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Alright, to start with, Scrum has 3 roles - Scrum Master, Product Owner and Development Team. Further, it has 4 or 5 events, depending on how you treat backlog refinement. Finally, it has a handful of rules and responsibilities. I mean, if your team doesn't have these in place, how do you conclude you have a Scrum Team?

Now, had this QA person been part of the development team, you would have found out what is troubling him or her during the Daily Scrum and the whole team could have helped accordingly.

However, you do not have a Scrum Team. It seems like you have a BDUF project manager bossing the staff around. When you boss smart people around, they get demotivated, they fight back, they don't feel committed to their work and they just resist.

I can see that: The task that would take about two hours almost every time goes to next day

So if you are so sure it would take just 2 hours, why don't you just do the task yourself? Why send it outside the team to someone you are having so much trouble with? I mean common, 2 hours is nothing!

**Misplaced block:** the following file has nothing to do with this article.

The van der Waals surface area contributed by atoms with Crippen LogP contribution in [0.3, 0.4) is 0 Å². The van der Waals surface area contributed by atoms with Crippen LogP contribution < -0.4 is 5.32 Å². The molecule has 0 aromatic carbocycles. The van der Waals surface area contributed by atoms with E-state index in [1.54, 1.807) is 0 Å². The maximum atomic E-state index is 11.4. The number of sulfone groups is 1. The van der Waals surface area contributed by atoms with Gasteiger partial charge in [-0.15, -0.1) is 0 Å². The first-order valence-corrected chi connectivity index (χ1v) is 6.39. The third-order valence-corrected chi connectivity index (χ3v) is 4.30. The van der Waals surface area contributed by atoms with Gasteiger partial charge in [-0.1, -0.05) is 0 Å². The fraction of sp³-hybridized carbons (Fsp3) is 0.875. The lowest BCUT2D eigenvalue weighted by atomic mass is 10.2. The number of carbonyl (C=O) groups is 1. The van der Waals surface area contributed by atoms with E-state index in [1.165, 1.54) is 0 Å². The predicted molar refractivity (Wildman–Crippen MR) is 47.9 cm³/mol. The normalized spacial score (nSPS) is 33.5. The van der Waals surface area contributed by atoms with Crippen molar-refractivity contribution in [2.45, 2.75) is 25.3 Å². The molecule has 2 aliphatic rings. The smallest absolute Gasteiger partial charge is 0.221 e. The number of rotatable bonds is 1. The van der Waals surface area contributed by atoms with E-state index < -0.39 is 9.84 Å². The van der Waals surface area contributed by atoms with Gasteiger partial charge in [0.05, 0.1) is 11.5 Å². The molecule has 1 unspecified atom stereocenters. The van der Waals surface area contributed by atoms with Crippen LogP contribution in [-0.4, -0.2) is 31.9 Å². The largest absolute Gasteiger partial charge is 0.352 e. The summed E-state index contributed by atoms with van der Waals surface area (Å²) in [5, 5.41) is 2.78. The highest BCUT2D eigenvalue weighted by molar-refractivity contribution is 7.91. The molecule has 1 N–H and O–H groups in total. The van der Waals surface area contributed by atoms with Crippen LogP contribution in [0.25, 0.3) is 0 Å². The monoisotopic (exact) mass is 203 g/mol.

Every time, I need to assign work which I have explained multiple times that they can do that by themselves.

That is tell-tale sign of what you have is anything but a Scrum Team. In Scrum, you don't assign tasks. Period. Now, one could still suggest some traditional project management ways to deal with this awful situation but you don't even have real authority on a person working in a different team. Do you?

I can see that (even though I don't want to) inordinate amount of time is being spent on chatting to spouse, facebook, blogs, instagram.

Why do you have time looking at what others are doing?

At the end of the day, assuming you are a project manager, I would strongly recommend you get some help from an experienced agile coach or scrum master and try to put your foot down if your management is forcing you to divide the QA team out.

If you are a developer who is supposedly acting like a Scrum Master (just a guess based on what I gathered from your question), then obviously this is not working and is creating problems between you and rest of your team. Again, maybe its better to go back to development and get help from a Scrum Master?

Either way, something's got to change big time. I hope you find this helpful. Take it easy. Take a day off and think about it. Read more about Scrum. I hope things work out for you.

  • 2
    In lieu of analyzing the whole situation here, I'll just agree with Muhammad that what you have is firstly a tire fire, and secondly not a situation in which Scrum is going to function. – yitznewton Aug 13 '17 at 17:33